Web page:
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By New_Deal_democrat June 7, 2016 10:59 am
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Labor Market Conditions Index forecasts further deceleration in jobs growth, but no recession

The Labor Market Conditions Index has suddenly got a lot of attention.  I happen to think that is because it has turned negative for 5 months now, attracting Doomer attention like moths to a flame, rather than because of any difference in its inherent value.



As I noted when I started covering the Labor Market Conditions Index last August, the LMCI shows promise as a long leading indicator, as 40 years worth of data shows it turning negative usually a year or more before the onset of a recession.  Typically it has fallen to a value of -10 or worse by the time a recession starts (although in 1980 and 2001 it was less than -5 but fell below -10 within several months after the onset of the recession).  In the graph below I am showing this by adding +10 to the value so that a -10 reading shows as 0: 







Further, please note that the LMCI fell to -5 readings in 1994 and 2002 without a recession occurring.  So the poor readings so far this year do not imply that we are in a recession now, and don't necessarily imply that it will continue to worsen.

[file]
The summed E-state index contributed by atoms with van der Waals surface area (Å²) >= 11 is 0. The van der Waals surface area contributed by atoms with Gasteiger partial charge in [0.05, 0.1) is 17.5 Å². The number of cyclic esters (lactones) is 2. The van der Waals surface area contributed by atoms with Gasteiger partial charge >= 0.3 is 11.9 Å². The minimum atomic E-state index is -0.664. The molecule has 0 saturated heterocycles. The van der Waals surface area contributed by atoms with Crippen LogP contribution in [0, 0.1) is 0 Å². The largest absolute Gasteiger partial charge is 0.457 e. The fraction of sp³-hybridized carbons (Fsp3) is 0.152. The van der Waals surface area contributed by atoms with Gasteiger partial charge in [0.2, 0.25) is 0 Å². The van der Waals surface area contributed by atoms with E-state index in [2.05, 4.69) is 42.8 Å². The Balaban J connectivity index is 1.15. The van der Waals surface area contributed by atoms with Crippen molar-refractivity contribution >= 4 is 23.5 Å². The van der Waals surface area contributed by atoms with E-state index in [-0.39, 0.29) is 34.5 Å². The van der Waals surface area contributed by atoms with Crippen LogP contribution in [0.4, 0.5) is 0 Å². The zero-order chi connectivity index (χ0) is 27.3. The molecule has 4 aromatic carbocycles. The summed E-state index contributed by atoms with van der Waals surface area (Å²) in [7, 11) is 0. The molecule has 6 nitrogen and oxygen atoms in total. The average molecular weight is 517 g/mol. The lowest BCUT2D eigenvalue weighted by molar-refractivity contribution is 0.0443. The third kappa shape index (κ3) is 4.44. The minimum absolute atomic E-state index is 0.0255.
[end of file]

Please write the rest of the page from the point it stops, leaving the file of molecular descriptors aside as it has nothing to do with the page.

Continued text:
The bad news is that the "less bad" readings from February and March that I noted last month in the below graph:







have been revised away.



Here's what the last 12 months look like now:







In addition to showing promise as a long leading indicator generally, the LMCI does a good job as a leading indicator specifically for YoY employment (red in the graph below):







Because the YoY measure of payrolls is such a non-noisy series, the continued deterioration in the LMCI strongly suggests that the 200,000+ payroll gains of a year ago are gone.  For the next 6 months, we should expect payroll reports of 1xx,000 on the high side, and 0 on the low side.



But not everything is negative.  First, the Conference Board maintains an Employment Trends Index which specifically aims to be a leading indicator for jobs.   Here it is:







It has basically gone sideways for the last 6 months.  This does not suggest actual job losses in the near future, but rather continued deceleration of positive growth.  Please note the only prior example of such sideways movement in the ETI in 1989 coincided with continued job growth.



Secondly, the American Staffing Index, which measures temporary jobs, has been trending less and less negative pretty much all this year, and finally just this week turned positive:







The Staffing Index turned negative 7 months before the top in the Temporary Jobs component of the Payrolls report last year.  If it continue to trend positive, that suggests Temp Jobs in the monthly Payrolls report will turn better as well.



Finally, at times like this it pays to step back, take a deep breath, and look at what the K.I.S.S. method of the simple Index of Leading Indicators tells us:







This Index telegraphed a big slowdown 6-8 months out last summer.  Unsurprisingly, it has arrived. What the Index has *not* telegraphed is any actual recession in the months ahead.







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